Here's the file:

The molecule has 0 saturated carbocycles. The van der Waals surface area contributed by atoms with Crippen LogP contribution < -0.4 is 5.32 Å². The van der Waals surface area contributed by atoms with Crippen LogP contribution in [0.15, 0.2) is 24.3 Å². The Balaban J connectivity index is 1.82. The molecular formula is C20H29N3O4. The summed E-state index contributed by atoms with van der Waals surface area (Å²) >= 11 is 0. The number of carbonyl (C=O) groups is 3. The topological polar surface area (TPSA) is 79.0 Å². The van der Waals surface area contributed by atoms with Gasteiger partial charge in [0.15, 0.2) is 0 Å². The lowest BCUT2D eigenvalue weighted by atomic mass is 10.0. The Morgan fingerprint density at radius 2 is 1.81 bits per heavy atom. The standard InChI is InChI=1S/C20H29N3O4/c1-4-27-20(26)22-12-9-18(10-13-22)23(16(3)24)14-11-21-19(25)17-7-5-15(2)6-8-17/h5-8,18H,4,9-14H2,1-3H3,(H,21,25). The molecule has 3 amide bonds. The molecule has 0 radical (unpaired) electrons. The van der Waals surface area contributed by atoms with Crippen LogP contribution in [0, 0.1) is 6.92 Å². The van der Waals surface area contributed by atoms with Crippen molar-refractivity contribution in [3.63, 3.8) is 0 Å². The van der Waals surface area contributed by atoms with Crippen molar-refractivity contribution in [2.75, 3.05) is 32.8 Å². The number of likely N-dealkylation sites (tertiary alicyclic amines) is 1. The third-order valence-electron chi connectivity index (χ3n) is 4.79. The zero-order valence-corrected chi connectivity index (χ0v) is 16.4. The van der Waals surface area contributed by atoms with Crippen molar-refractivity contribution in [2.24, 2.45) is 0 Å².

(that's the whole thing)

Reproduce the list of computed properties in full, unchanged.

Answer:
The molecule has 0 saturated carbocycles. The van der Waals surface area contributed by atoms with Crippen LogP contribution < -0.4 is 5.32 Å². The van der Waals surface area contributed by atoms with Crippen LogP contribution in [0.15, 0.2) is 24.3 Å². The Balaban J connectivity index is 1.82. The molecular formula is C20H29N3O4. The summed E-state index contributed by atoms with van der Waals surface area (Å²) >= 11 is 0. The number of carbonyl (C=O) groups is 3. The topological polar surface area (TPSA) is 79.0 Å². The van der Waals surface area contributed by atoms with Gasteiger partial charge in [0.15, 0.2) is 0 Å². The lowest BCUT2D eigenvalue weighted by atomic mass is 10.0. The Morgan fingerprint density at radius 2 is 1.81 bits per heavy atom. The standard InChI is InChI=1S/C20H29N3O4/c1-4-27-20(26)22-12-9-18(10-13-22)23(16(3)24)14-11-21-19(25)17-7-5-15(2)6-8-17/h5-8,18H,4,9-14H2,1-3H3,(H,21,25). The molecule has 3 amide bonds. The molecule has 0 radical (unpaired) electrons. The van der Waals surface area contributed by atoms with Crippen LogP contribution in [0, 0.1) is 6.92 Å². The van der Waals surface area contributed by atoms with Crippen molar-refractivity contribution in [3.63, 3.8) is 0 Å². The van der Waals surface area contributed by atoms with Crippen molar-refractivity contribution in [2.75, 3.05) is 32.8 Å². The number of likely N-dealkylation sites (tertiary alicyclic amines) is 1. The third-order valence-electron chi connectivity index (χ3n) is 4.79. The zero-order valence-corrected chi connectivity index (χ0v) is 16.4. The van der Waals surface area contributed by atoms with Crippen molar-refractivity contribution in [2.24, 2.45) is 0 Å².